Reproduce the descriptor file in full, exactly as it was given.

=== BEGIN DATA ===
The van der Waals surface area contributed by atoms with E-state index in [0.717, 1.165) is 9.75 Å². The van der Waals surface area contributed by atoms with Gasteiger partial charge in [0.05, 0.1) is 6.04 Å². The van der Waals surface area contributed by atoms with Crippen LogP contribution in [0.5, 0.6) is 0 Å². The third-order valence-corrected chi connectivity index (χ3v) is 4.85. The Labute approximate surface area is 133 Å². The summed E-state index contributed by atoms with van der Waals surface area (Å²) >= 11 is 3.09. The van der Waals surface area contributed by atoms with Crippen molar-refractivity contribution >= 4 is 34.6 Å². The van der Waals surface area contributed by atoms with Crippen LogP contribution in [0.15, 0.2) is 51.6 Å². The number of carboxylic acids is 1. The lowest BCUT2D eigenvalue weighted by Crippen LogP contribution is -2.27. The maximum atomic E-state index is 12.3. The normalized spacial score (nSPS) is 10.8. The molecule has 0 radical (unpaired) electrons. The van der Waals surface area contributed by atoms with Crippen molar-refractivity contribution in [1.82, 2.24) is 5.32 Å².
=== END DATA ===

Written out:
The van der Waals surface area contributed by atoms with E-state index in [0.717, 1.165) is 9.75 Å². The van der Waals surface area contributed by atoms with Gasteiger partial charge in [0.05, 0.1) is 6.04 Å². The van der Waals surface area contributed by atoms with Crippen LogP contribution in [0.5, 0.6) is 0 Å². The third-order valence-corrected chi connectivity index (χ3v) is 4.85. The Labute approximate surface area is 133 Å². The summed E-state index contributed by atoms with van der Waals surface area (Å²) >= 11 is 3.09. The van der Waals surface area contributed by atoms with Crippen molar-refractivity contribution >= 4 is 34.6 Å². The van der Waals surface area contributed by atoms with Crippen LogP contribution in [0.15, 0.2) is 51.6 Å². The number of carboxylic acids is 1. The lowest BCUT2D eigenvalue weighted by Crippen LogP contribution is -2.27. The maximum atomic E-state index is 12.3. The normalized spacial score (nSPS) is 10.8. The molecule has 0 radical (unpaired) electrons. The van der Waals surface area contributed by atoms with Crippen molar-refractivity contribution in [1.82, 2.24) is 5.32 Å².